The red dot itself only comes in one size, 3.3 MOA. There is an auto-shut-off feature that powers down the sight after 13 hours. This is the factory default setting, but it can be turned off.
One thing that really set this optic apart from others is the quality of the dot itself. I have an astigmatism, so red dots tend to bloom as opposed to being crisp floating dots. However, on the MPS, there is a very minimal amount of the starburst effect as compared to other dots I have used. This indicates that the optical collimator used by Steiner is of high quality.
Finally, I really liked the design choice of mounting the emitter above the sight, which is in contrast to most optics that mount it in the bottom of the housing. First, this makes accessing the battery compartment more convenient because it is on the top of the sight. Also, this allows the window of the sight to sit lower on the gun, bringing the dot closer to the bore axis and requiring less holdover when shooting close targets.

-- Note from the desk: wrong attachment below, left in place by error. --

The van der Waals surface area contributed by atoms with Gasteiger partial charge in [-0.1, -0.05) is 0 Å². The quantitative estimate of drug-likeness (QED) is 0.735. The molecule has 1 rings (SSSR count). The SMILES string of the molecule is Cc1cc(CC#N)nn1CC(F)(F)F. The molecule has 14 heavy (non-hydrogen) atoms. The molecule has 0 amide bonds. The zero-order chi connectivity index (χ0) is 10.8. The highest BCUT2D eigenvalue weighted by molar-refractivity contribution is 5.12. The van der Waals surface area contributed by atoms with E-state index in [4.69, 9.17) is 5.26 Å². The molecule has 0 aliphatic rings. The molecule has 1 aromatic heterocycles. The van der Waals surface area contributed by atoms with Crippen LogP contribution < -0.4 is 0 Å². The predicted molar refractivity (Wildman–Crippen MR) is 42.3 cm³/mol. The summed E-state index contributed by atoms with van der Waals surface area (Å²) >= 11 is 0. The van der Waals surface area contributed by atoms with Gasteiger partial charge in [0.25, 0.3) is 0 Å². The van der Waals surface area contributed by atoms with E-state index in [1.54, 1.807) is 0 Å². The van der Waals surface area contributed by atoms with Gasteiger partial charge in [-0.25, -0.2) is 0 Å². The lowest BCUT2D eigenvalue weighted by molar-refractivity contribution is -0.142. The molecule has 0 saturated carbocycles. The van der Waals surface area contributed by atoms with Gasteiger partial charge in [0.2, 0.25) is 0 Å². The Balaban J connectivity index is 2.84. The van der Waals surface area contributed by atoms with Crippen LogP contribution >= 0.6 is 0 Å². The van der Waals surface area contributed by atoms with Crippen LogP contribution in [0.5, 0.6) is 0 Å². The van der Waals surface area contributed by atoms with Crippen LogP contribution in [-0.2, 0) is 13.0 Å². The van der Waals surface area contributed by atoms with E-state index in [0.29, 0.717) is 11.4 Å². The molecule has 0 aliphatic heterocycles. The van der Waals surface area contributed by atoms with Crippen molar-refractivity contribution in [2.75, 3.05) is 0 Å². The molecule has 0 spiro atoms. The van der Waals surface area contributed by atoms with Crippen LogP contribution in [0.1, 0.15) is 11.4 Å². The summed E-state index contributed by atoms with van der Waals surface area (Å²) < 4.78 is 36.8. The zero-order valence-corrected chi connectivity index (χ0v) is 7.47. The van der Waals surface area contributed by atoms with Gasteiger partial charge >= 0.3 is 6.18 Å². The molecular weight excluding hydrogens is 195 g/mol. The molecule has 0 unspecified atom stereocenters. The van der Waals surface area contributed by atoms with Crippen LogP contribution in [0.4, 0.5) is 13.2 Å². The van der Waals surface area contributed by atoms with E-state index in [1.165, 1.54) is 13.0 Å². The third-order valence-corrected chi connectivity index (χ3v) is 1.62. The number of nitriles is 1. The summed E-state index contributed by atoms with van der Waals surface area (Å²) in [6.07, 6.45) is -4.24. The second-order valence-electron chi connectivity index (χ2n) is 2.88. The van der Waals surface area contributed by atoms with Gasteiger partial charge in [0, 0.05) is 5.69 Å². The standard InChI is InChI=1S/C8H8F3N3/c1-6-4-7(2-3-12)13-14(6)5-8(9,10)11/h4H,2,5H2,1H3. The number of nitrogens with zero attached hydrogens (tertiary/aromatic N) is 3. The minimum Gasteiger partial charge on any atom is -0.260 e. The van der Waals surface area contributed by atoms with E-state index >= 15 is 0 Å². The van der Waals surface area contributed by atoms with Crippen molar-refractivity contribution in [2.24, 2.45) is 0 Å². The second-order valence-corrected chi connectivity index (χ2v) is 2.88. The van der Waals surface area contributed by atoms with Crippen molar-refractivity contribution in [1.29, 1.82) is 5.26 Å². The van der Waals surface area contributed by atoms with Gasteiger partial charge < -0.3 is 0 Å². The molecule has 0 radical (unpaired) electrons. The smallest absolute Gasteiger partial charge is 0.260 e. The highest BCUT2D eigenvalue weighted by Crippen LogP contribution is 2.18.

The MPS has an advertised 13,000-hour battery life using a 1632 battery. There are eight brightness settings that, on the top end, are very bright and usable in sunny conditions. There are two night-vision settings. And, as mentioned earlier, the top battery tray allows the battery to be changed without having to remove to optic from the pistol.
Steiner says the MPS uses a Aimpoint Acro footprint. However, end users have reported that there may be issues using a standard Acro baseplate. It is recommended that a specific MPS baseplate be installed. The sight is shipped with a Doctor adapter plate as well.
Here are some manufacture’s specs of other red dots for comparison.
The Steiner MPS is meant to be a bomb-proof red dot intended for military or duty use, but despite initial impressions, its ruggedness does not really come at the cost of excessive size. In fact, the quality of the glass and emitter puts it in the top echelon of all currently available red-dot sights. For the MSRP of $574.99, it is actually quite competitive in the market and probably one of the best pistol optics available.